Hundreds of Hungarians gathered Saturday in downtown Budapest for an anti-Zionist protest organised by the openly anti-Semitic Jobbik party, just a day before a World Jewish Congress (WJC) meeting kicks off here.
Some 500 protesters, including some in the uniform of the banned paramilitary Hungarian Guard, took part in the demonstration, which the interior ministry had tried to prevent, according to an AFP photographer.
The event, aimed at "paying tribute to the victims of Zionism and Bolchevism", comes amid a recent rise in anti-Semitic incidents in Hungary, which encouraged the World Jewish Congress to take the unusual step of holding its meeting in Budapest.
In typically provocative comments, Jobbik leader Gabor Vona told protesters that money paid as compensation to Holocaust survivors could have been better used, ATV television reported.
Vona also said Jews should ask for forgiveness for the crimes committed under the Communist regime by leaders like Bela Kun or Matyas Rakosi, who were Jewish.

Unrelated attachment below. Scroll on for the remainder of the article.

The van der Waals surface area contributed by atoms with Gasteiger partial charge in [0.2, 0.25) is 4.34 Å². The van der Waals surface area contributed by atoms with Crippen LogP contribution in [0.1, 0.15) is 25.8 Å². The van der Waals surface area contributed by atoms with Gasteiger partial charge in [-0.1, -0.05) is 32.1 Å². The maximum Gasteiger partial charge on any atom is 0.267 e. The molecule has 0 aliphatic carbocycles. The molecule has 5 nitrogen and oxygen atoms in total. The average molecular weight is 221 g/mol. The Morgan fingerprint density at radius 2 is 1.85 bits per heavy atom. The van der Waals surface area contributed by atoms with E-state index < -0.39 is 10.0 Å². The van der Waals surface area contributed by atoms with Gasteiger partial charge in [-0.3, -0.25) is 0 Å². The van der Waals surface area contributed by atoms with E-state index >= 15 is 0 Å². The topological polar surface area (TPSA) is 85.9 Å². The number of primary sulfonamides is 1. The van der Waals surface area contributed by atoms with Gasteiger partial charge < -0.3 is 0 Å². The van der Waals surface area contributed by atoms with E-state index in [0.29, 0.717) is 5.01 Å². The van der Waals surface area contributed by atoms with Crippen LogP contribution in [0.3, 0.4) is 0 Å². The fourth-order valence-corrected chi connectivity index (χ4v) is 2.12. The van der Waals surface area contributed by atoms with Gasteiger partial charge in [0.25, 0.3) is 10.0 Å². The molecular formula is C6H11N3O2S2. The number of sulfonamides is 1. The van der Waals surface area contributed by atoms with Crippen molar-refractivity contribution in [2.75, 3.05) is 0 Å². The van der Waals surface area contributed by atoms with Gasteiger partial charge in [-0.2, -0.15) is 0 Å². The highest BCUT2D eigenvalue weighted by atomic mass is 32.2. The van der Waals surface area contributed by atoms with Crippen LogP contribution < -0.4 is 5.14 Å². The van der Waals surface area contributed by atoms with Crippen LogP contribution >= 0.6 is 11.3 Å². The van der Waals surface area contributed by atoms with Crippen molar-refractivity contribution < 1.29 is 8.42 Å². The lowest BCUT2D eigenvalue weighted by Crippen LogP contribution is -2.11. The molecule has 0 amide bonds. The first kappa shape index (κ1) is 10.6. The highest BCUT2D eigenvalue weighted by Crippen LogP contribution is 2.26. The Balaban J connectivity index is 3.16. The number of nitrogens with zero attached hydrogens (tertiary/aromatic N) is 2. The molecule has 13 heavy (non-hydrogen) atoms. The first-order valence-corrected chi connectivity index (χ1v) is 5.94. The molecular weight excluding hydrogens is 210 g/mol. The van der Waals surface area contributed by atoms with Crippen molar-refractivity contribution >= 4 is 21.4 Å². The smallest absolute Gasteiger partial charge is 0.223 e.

Jobbik, which won 17 percent of the vote in 2010 general elections, regularly makes headlines with its anti-Semitic and anti-Roma rhetoric.
A strong police presence was on hand Saturday, including at a smaller counter-protest near the Jobbik demonstration, and was to remain until the end of the WJC meeting on May 7.
Recent anti-Semitic incidents have included Hungary's chief rabbi being verbally abused on a Budapest street, anti-Semitic chants at a football match against Israel and pig's trotters being placed on a statue of Raoul Wallenberg, the Swedish diplomat who saved thousands of Budapest Jews in World War II.
"Many such individual cases taken together create a broad picture that is anything but rosy," WJC head Ronald Lauder said in an interview with the German newspaper Tagesspiegel published on Friday.